It was in their participation in social activities and sports that the international students surveyed felt dissatisfaction. Most international students were not ‘socially active,’ and their friends were mostly from their own countries. Only 15 per cent of them reported that their friends were ‘British’ students, and 77 per cent thought that UK students were ‘hard to get to know.’

Limited by their English? With increasing numbers of international students, is UK education risking its reputation? Read this article here

Friday, 2 January 2009

Picture research for writers, get that photo book published, Guardian multimedia “podheads”

The January 2009 Freelance is now on the web. My articles include…

What photo book publishers want
Advice on getting photography books published, from a specialist in the field, independent publisher Dewi Lewis. Read this article on the Freelance website.

Cash from pic research
Writers can make more money on the picture research side of the features they write - if they ask for it.
Read this article on the Freelance website.

The pod people are here! - at the Guardian.
The Guardian and Observer have just moved to a new site at Kings Place (apparently with no apostrophe) in King's Cross. Their operations will completely change. The staff will be re-organised into "pods"…. Read this article on the Freelance website. Thanks to Tom Davies for the info, and to my editor and co-author Mike Holderness for inventing the word "podhead" to describe the leader of a Guardian media ‘pod.’ (Picture: Guardian Media Group office reception, opposite the old Guardian and Observer offices, recently vacated, in Farringdon Road. © Matt Salusbury)

Snapping or writing about coppers to become a crime?
Reasearching the details of individual police officers or members of Her Majesty's armed forces may soon become an imprisonable offence, under the Terrorism Act 2008, which received Royal Assent in November… Read this article on the Freelance website.

These police officers from the Metropolitan Police Forward Intelligence Team (FIT) seem to have taken a keen interest in me over the years, enough to have given me the "photographic reference number" 1481. Would I now be committing an imprisonable offence if I tried to find out more about individual officers with FIT or other units? Picture: © Matt Salusbury

Thursday, 1 January 2009

Limited by their English?

With increasing numbers of international students, especially at Masters level, us UK education risking its reputation?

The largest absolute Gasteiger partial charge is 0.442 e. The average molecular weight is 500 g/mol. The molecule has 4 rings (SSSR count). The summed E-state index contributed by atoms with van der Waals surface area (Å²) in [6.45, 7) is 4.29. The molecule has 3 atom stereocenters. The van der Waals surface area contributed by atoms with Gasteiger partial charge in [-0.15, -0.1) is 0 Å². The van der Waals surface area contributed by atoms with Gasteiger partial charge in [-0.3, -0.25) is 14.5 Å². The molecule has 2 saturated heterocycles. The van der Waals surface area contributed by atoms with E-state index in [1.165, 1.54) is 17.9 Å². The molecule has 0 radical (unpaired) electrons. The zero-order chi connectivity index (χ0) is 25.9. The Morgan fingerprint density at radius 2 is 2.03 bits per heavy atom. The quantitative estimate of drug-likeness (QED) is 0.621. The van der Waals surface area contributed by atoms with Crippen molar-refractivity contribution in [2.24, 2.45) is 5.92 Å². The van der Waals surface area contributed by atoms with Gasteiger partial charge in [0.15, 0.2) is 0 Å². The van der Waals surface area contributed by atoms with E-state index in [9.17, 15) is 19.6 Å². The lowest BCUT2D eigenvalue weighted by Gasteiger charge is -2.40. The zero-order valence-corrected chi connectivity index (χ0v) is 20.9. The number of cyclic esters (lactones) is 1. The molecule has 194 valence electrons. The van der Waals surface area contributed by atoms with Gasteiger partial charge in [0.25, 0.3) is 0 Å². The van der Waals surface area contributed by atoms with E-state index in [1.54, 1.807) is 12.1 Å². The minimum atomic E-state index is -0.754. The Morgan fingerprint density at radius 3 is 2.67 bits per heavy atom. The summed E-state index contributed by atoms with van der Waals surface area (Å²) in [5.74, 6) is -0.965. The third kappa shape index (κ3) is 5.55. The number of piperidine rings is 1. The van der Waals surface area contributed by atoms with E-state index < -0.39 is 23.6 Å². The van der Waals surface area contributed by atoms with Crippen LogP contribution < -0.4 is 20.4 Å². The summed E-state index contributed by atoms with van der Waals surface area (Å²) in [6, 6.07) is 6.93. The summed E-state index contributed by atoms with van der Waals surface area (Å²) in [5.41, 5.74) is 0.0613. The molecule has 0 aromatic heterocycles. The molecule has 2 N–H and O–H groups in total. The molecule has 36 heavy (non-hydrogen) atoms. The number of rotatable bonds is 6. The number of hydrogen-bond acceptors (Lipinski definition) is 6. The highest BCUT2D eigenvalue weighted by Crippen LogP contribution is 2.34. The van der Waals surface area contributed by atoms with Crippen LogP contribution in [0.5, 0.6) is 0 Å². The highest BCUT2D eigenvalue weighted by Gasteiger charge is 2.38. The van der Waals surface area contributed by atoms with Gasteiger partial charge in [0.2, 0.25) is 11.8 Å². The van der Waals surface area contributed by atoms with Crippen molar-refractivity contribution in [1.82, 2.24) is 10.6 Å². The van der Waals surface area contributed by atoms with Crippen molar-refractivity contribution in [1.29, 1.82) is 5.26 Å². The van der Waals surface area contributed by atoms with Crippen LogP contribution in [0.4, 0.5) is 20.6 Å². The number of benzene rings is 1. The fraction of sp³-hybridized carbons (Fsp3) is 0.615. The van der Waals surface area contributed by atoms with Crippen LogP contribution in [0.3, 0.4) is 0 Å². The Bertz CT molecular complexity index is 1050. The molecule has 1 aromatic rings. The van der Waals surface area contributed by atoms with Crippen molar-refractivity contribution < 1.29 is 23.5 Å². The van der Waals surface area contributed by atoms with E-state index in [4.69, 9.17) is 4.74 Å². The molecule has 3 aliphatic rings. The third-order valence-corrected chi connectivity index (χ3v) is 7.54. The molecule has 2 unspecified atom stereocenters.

Matt Salusbury


(This article first appeared in English Language Gazette of January 2009)

ACADEMICS are sounding the alarm about the huge number of overseas students recruited to UK despite some of them barely speaking English, and the effect is it having on the quality of their universities’ brands. (And see the front page for news of 46 international students at Newcastle University whose TOEFL scores were faked.) But there are also many international student success stories in UK universities, and we analyse below some of the secrets of their success.

The UK has been keen to embrace international students. BBC News estimated that as of July 2008, more than 60 per cent of the UK Masters students are from outside the country. In 2007, there were 44,225 non-EU overseas students in the UK.
Dr Avrind Sivaramakrishnan of the Asian College of Journalism, writing in Education Guardian in July, reported that 20 out of 80 foreign students reputedly left one particular course because they found their English was inadequate. Sivaramakrishnan says educational agents ‘are sometimes economical with the reality.’ One of his students ‘went to a British recruitment event, and returned saying they only wanted MBA and technology students with chequebooks at the ready.’
A British academic based in Chinese university, using the pseudonym Victoria Adam, told Education Guardian that Foundation programmes were an excellent idea, but ‘as the programmes proliferated, standards have not been maintained. In China, a business teacher said that in one of his classes, 75 per cent of students failed.’ The consequence, according to ‘Victoria,’ is that ‘Chinese students who cannot listen, speak or write after eight years of formal English education may well still find themselves on the way to Britain.’

An anonymous academic from a prestigious Russell Group university told BBC News this summer that ‘I tried to speak to a student who could not understand a simple request; in the end, we had to resort to pen and paper…once students have arrived at the university… it becomes difficult for them to be failed or sent home.’

The BBC News report highlighted another problem – it’s ‘unusual for students to fail postgraduate courses.’ Higher Education Statistics Agency analysis of trends for degrees ‘does not explicitly contain the concept of failing a course.’

One reader of this report posting a comment on the BBC News website claimed that ‘Our university is known for passing students with poor English skills.’